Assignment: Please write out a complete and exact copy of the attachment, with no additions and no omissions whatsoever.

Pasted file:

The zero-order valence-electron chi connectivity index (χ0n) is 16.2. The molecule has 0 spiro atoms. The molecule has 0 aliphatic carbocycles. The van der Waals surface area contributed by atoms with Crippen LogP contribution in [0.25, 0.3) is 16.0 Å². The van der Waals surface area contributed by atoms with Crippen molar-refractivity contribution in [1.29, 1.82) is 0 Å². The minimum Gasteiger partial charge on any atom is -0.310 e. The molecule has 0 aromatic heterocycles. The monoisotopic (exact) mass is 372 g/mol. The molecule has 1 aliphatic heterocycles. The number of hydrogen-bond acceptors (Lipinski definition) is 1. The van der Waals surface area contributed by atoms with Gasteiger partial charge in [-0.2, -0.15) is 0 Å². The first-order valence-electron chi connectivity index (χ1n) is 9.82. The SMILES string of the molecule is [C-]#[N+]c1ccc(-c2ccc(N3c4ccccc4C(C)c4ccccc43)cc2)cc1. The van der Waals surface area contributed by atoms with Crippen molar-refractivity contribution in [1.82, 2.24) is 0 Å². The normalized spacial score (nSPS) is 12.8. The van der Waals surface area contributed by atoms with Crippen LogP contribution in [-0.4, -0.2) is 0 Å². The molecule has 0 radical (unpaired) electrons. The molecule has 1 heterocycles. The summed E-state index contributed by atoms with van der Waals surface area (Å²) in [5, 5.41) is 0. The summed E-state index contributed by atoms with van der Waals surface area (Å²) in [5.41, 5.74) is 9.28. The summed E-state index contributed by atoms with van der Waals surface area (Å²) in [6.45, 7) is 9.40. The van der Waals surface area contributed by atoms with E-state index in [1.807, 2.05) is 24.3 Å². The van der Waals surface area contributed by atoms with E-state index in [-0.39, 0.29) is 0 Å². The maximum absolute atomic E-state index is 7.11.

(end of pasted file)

The zero-order valence-electron chi connectivity index (χ0n) is 16.2. The molecule has 0 spiro atoms. The molecule has 0 aliphatic carbocycles. The van der Waals surface area contributed by atoms with Crippen LogP contribution in [0.25, 0.3) is 16.0 Å². The van der Waals surface area contributed by atoms with Crippen molar-refractivity contribution in [1.29, 1.82) is 0 Å². The minimum Gasteiger partial charge on any atom is -0.310 e. The molecule has 0 aromatic heterocycles. The monoisotopic (exact) mass is 372 g/mol. The molecule has 1 aliphatic heterocycles. The number of hydrogen-bond acceptors (Lipinski definition) is 1. The van der Waals surface area contributed by atoms with Gasteiger partial charge in [-0.2, -0.15) is 0 Å². The first-order valence-electron chi connectivity index (χ1n) is 9.82. The SMILES string of the molecule is [C-]#[N+]c1ccc(-c2ccc(N3c4ccccc4C(C)c4ccccc43)cc2)cc1. The van der Waals surface area contributed by atoms with Crippen molar-refractivity contribution in [1.82, 2.24) is 0 Å². The normalized spacial score (nSPS) is 12.8. The van der Waals surface area contributed by atoms with Crippen LogP contribution in [-0.4, -0.2) is 0 Å². The molecule has 0 radical (unpaired) electrons. The molecule has 1 heterocycles. The summed E-state index contributed by atoms with van der Waals surface area (Å²) in [5, 5.41) is 0. The summed E-state index contributed by atoms with van der Waals surface area (Å²) in [5.41, 5.74) is 9.28. The summed E-state index contributed by atoms with van der Waals surface area (Å²) in [6.45, 7) is 9.40. The van der Waals surface area contributed by atoms with E-state index in [1.807, 2.05) is 24.3 Å². The van der Waals surface area contributed by atoms with E-state index in [-0.39, 0.29) is 0 Å². The maximum absolute atomic E-state index is 7.11.